The myth of consistency

Adding consistency to a user interface is certainly a best practice. But it has become an umbrella term often rattled off by executive stakeholders with little understanding of exactly where consistency matters. It’s phrase that has become a victim of “scope creep”.

What consistency is

Consistency is important at the micro level. Interactions should have patterns that the user can follow. Similar tasks should have similar flows. Feedback and messaging should follow a well thought out and consistent. pattern. Feedback and messaging are one of my favorite aspects of UX. Communicate state and accomplishment to users in a recognizable, and regular way. This is the correct application of consistency. Consistency beyond the micro level has little impact…

What consistency isn’t

     ”Consistency is the spice of life.”

Um, No it isn’t. Users don’t connect to a site that is so patterned that changes are in recognizable. They need a difference in pace, style or layout to let them know they have arrived at a new modality in their user journey.

Consistency does not mean make every grid, color and element placement on every page exactly the same. When apps look like this there is no sense of difference. An app becomes a soviet housing project. Bland boring and oppressively ordered.

Even button placement, (I have argued this one)… Don’t be afraid to change the placement of an action button (if need be!). 

If you take some one to a different task that needs a different pattern. Don’t avoid the new pattern because the button will be in a different place. Apply whatever construct leads to results, even if its not like other places on the site.

When you add variations to a site or app, users attach meaning to them based on changes in the design. They will become cues that something different is offered or expected of them.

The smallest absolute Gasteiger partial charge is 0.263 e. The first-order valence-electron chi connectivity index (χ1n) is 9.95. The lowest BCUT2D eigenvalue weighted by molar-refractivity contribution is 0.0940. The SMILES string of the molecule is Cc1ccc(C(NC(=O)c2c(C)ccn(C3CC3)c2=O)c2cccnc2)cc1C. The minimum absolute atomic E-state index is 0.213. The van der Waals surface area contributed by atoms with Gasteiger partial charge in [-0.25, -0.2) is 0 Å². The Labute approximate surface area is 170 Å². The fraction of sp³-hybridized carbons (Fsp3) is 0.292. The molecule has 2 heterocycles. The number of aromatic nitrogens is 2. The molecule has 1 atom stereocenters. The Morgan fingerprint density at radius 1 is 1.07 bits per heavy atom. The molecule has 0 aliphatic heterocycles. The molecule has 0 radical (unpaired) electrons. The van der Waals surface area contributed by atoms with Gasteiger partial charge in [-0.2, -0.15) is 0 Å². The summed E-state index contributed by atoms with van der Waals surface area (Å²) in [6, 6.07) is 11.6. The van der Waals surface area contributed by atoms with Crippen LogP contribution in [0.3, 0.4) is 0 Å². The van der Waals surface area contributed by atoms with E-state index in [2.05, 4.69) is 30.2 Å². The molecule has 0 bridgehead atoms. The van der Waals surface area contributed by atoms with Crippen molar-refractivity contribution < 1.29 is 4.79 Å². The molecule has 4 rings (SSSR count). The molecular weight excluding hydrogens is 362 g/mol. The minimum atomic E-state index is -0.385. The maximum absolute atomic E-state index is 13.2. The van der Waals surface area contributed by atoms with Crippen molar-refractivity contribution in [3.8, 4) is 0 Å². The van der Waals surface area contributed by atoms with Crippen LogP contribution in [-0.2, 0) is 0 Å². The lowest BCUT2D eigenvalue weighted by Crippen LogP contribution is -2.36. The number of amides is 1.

Variations can even offer users more than one way to get something done. Different users can attach to a layout that appeals to them. 

A good example that comes to mind is http://ui-patterns.com/. The home page offers a way to discover patterns that is gallery like. Click the design patterns menu button and the same info is organized in four column lists. http://ui-patterns.com/patterns. I prefer that page and go to it immediately when I visit the site.

The bottom line is that I encourage designers to not over apply the consistency term. Be consistent in providing solutions or direction but remember variation to your styles, layouts or flows allows for more delight and meaning.

The Chokehold of Calendars

This article has good insight into how workers have their scheduling priorities backwards and use software that perpetuates the practice.

Meetings shouldn’t rule our workday, we should  

When I worked on scheduling software at skedge.me, I learned that one of the features our users appreciated most was it’s ability to easily block off time so that their customers couldn’t book when they didn’t want them to. Availability could be set on a recurring basis or amended on the fly as seen here.

Drag and drop availability

skedge.me is used to allow organizations to offer online booking to their clients. Many businesses limited available time slots based on their needs. I even saw users with wide open schedules block off time just to appear “booked”, This feature is sorely missing in Outlook where our availability is usually set .by the exchange server and there’s nothing you can do about it. Or is there.

Tomorrow, I am going to set up some recurring "work" appointments throughout my week . I might add the project name to work on or set aside time for research or testing. This way I can offer a couple of hours a day for meetings.

Take back your schedule with me.

 

Always honor your users’ agenda first.

This is a rule for a successful product that is easy to break if there’s an agenda YOU want your users to follow.

A perfect example is the latest facebook update for android mobile.

They made a simple change. They switched the order of what information they deliver first. Previously, it loaded the notifications first… then the newsfeed. This way, you could quickly see if anyone responded or reached out to you and bail on the app before the feed finished if no one did. That’s handy for several reasons. For users like me, the newsfeed is unimportant; who’s talking to me is. Secondly, in low bandwidth situations, you don’t have to wait long to check your communications.